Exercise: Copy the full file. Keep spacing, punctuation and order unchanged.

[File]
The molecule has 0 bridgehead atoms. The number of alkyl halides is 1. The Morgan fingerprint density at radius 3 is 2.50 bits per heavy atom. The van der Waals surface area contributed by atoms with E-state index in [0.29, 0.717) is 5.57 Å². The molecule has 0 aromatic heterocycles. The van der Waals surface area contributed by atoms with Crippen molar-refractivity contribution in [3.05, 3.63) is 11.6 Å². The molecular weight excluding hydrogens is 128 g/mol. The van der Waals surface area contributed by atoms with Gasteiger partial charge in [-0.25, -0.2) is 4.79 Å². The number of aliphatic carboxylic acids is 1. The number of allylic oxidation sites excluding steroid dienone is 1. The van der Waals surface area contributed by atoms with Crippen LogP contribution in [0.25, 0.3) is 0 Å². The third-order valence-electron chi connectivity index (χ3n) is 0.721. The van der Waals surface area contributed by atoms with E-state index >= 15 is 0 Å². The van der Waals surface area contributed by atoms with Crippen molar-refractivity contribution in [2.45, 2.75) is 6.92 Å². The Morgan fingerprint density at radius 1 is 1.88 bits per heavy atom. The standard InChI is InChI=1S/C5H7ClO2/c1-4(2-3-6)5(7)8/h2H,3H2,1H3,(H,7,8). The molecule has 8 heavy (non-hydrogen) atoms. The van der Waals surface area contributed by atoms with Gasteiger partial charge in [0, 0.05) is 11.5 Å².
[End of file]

The molecule has 0 bridgehead atoms. The number of alkyl halides is 1. The Morgan fingerprint density at radius 3 is 2.50 bits per heavy atom. The van der Waals surface area contributed by atoms with E-state index in [0.29, 0.717) is 5.57 Å². The molecule has 0 aromatic heterocycles. The van der Waals surface area contributed by atoms with Crippen molar-refractivity contribution in [3.05, 3.63) is 11.6 Å². The molecular weight excluding hydrogens is 128 g/mol. The van der Waals surface area contributed by atoms with Gasteiger partial charge in [-0.25, -0.2) is 4.79 Å². The number of aliphatic carboxylic acids is 1. The number of allylic oxidation sites excluding steroid dienone is 1. The van der Waals surface area contributed by atoms with Crippen LogP contribution in [0.25, 0.3) is 0 Å². The third-order valence-electron chi connectivity index (χ3n) is 0.721. The van der Waals surface area contributed by atoms with E-state index >= 15 is 0 Å². The van der Waals surface area contributed by atoms with Crippen molar-refractivity contribution in [2.45, 2.75) is 6.92 Å². The Morgan fingerprint density at radius 1 is 1.88 bits per heavy atom. The standard InChI is InChI=1S/C5H7ClO2/c1-4(2-3-6)5(7)8/h2H,3H2,1H3,(H,7,8). The molecule has 8 heavy (non-hydrogen) atoms. The van der Waals surface area contributed by atoms with Gasteiger partial charge in [0, 0.05) is 11.5 Å².